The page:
By way of example, one of the latest cases we have worked on highlighted that some charges needed to be optimised and the others were, in fact, being overcharged.  After our review we were able to advise on how costs and resources could be pooled and how a greater allocation of income could be directed to business support.

    The exercise insured that the organisation is in a much better position and prepared for any detailed scrutiny of charges.

    For independent and experienced help in reviewing your rent and service charges and service delivery model please email us at



    May 07, 2021 by Andy Harding Categories:

    Latest Briefing

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    Social Rent –7% restriction on rent increases for social housing tenancies in 2023


    Here at Support Solutions UK, we like to keep our followers and clients up to date with latest industry news.  Our December briefing takes a look at Social Rent and the Regulator's recent decision to apply a 7% restriction on rent increases for social housing tenancies in 2023. Importantly supported housing is exempt from the 7% rent increase and can still apply CPI + 1%, which is 11.1% in total.


    What is Social Rent and how does it work?

    Around four million families live in the social rented sector. This is almost one-fifth of households in England. Social housing is provided by either housing associations (not-for-profit organisations that own, let, and manage rented housing) or the local council.

    As a social tenant, you rent your home from the housing association or council, who act as the landlord. Social housing aims to be more affordable than private renting and provide a more secure, long-term tenancy.

    Social homes are the only type of housing where rents are linked to local incomes, making these the most affordable homes in most areas across the country.

    Rents for social homes are significantly lower than private rents. Rent increases are also limited by the government, which means homes should stay affordable long-term so people aren’t priced out of their communities by rising rents.

    Social housing should be there for anyone who needs it. At present, the law states who is entitled to social housing and should get preference on the waiting list. But councils have lots of flexibility on who qualifies locally and social landlords can refuse to let to people if they so choose.

    People in social housing usually have secure tenancies, giving them greater protection from eviction and enhanced rights compared to those renting privately. They provide the foundation people need to get on in life, meaning families can put down roots, plan for the future and make their house a home.


    How is Social Rent set?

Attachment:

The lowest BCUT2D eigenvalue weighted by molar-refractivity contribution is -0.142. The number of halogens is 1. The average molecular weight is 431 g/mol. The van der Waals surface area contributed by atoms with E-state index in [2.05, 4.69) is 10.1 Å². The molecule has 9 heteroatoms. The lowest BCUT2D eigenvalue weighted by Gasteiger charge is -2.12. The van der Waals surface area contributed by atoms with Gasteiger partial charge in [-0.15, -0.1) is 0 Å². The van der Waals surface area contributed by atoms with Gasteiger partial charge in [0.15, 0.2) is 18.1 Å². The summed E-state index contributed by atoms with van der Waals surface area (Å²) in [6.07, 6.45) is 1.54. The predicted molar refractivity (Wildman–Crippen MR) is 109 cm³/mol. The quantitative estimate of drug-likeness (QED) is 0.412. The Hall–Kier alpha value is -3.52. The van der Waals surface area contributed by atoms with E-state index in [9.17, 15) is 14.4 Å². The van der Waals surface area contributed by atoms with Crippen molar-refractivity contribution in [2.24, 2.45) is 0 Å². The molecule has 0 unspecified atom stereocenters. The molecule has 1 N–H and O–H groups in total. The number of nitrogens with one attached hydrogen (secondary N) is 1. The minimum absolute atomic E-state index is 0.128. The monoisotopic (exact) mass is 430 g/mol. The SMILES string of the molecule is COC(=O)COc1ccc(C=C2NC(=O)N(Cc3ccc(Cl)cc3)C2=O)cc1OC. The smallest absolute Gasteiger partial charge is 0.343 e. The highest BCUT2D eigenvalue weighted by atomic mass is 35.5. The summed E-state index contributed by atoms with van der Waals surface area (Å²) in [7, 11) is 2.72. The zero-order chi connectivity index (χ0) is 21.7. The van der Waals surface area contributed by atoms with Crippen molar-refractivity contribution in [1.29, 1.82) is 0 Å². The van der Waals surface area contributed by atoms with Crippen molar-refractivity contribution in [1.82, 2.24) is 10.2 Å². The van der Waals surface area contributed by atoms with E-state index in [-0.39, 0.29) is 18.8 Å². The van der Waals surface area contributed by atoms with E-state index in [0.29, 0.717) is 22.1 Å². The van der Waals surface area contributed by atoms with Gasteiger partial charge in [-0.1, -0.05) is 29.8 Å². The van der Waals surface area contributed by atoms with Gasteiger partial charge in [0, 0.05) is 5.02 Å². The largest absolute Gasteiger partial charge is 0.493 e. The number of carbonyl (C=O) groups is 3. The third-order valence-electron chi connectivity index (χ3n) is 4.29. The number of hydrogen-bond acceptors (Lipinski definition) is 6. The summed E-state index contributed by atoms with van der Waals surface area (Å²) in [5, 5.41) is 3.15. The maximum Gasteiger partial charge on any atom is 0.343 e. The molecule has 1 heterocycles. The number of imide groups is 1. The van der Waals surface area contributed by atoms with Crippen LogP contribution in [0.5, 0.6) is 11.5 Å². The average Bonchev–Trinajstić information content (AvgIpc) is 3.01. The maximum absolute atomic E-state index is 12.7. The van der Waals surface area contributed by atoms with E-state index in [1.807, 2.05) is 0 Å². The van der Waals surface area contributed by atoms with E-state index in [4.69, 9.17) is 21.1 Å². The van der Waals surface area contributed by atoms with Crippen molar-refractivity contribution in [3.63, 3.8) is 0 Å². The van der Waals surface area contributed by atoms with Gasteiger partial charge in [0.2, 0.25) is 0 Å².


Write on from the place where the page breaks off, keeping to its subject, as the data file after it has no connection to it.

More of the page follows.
In 2019, the government set a rent policy for social housing that would permit rents to increase by up to CPI plus 1 percentage point (‘CPI+1%’) per annum, and made clear its intention to leave this policy in place until 2025. We are however living through exceptional times and when the current rent policy was set in 2019, inflation was forecast to be around 2% in 2022 and 2023.

    In July 2022, CPI was 10.1%. If CPI remained at or above this level in September, this would permit social housing rent increases from 1 April 2023 to 31 March 2024 of 11.1% or more. This is much higher than expected rate of inflation and is already placing considerable pressure on many households, including those living in social housing.

    Registered Providers of social housing (‘Registered Providers’) were obviously concerned about these pressures on their residents and came together on how the sector should respond.

    In the face of these exceptional challenges, the government thought that there was a strong case for making a temporary amendment to the CPI+1% policy for 2023/24 in order to provide a backstop of protection for social housing tenants from significant nominal-terms rent increases.

    The government decided to consult on a new Direction from the Secretary of State to the Regulator of Social Housing (‘the Regulator’) on social housing rents. This Direction would operate alongside the Direction on the Rent Standard 2019 issued on 26 February 2019 (‘the 2019 Direction’).

    The intention of this new Direction would require the Regulator to amend its Rent Standard so that the current CPI+1% limit on annual rent increases would be subject to a ceiling from 1 April 2023 to 31 March 2024. Registered Provider is allowed to implement. Registered Providers would be permitted to increase rents by 5% or CPI+1%, whichever is the lower. However, within this consultation, we are seeking views on 3%, 5% and 7% as ceiling options, and we are also

    7% Social Rent Cap 2023/24

    The Department for Levelling Up, Housing and Communities (DLUHC) had floated that social rent increases could be capped as low as 3%, however, setting the rent cap at 7% will come as a huge relief to registered providers and prevents a potentially apocalyptic scenario for some.